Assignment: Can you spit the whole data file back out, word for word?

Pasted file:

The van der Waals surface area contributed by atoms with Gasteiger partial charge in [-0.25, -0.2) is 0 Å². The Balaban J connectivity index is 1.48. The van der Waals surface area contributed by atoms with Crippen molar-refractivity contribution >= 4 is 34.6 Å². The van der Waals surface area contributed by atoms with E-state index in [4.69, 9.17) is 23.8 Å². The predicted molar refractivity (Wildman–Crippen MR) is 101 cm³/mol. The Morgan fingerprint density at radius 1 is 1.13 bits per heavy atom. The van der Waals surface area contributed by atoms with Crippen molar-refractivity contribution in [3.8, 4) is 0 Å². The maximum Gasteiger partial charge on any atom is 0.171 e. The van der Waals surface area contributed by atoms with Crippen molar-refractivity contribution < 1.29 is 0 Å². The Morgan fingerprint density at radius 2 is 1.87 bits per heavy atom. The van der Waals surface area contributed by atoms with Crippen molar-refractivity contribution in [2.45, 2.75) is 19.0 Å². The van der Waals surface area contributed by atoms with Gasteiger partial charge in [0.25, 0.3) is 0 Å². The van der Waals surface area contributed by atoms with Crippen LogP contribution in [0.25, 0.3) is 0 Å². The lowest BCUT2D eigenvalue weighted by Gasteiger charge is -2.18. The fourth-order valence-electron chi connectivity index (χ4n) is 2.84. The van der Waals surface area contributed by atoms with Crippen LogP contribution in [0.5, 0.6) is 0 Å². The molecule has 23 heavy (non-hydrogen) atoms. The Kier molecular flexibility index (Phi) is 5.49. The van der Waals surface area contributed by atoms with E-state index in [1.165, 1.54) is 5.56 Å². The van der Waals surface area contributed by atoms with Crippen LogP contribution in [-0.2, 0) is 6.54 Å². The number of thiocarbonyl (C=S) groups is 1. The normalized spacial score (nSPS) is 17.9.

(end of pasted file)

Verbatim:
The van der Waals surface area contributed by atoms with Gasteiger partial charge in [-0.25, -0.2) is 0 Å². The Balaban J connectivity index is 1.48. The van der Waals surface area contributed by atoms with Crippen molar-refractivity contribution >= 4 is 34.6 Å². The van der Waals surface area contributed by atoms with E-state index in [4.69, 9.17) is 23.8 Å². The predicted molar refractivity (Wildman–Crippen MR) is 101 cm³/mol. The Morgan fingerprint density at radius 1 is 1.13 bits per heavy atom. The van der Waals surface area contributed by atoms with Crippen molar-refractivity contribution in [3.8, 4) is 0 Å². The maximum Gasteiger partial charge on any atom is 0.171 e. The van der Waals surface area contributed by atoms with Crippen molar-refractivity contribution < 1.29 is 0 Å². The Morgan fingerprint density at radius 2 is 1.87 bits per heavy atom. The van der Waals surface area contributed by atoms with Crippen molar-refractivity contribution in [2.45, 2.75) is 19.0 Å². The van der Waals surface area contributed by atoms with Gasteiger partial charge in [0.25, 0.3) is 0 Å². The van der Waals surface area contributed by atoms with Crippen LogP contribution in [0.25, 0.3) is 0 Å². The lowest BCUT2D eigenvalue weighted by Gasteiger charge is -2.18. The fourth-order valence-electron chi connectivity index (χ4n) is 2.84. The van der Waals surface area contributed by atoms with Crippen LogP contribution in [0.5, 0.6) is 0 Å². The molecule has 23 heavy (non-hydrogen) atoms. The Kier molecular flexibility index (Phi) is 5.49. The van der Waals surface area contributed by atoms with E-state index in [1.165, 1.54) is 5.56 Å². The van der Waals surface area contributed by atoms with Crippen LogP contribution in [-0.2, 0) is 6.54 Å². The number of thiocarbonyl (C=S) groups is 1. The normalized spacial score (nSPS) is 17.9.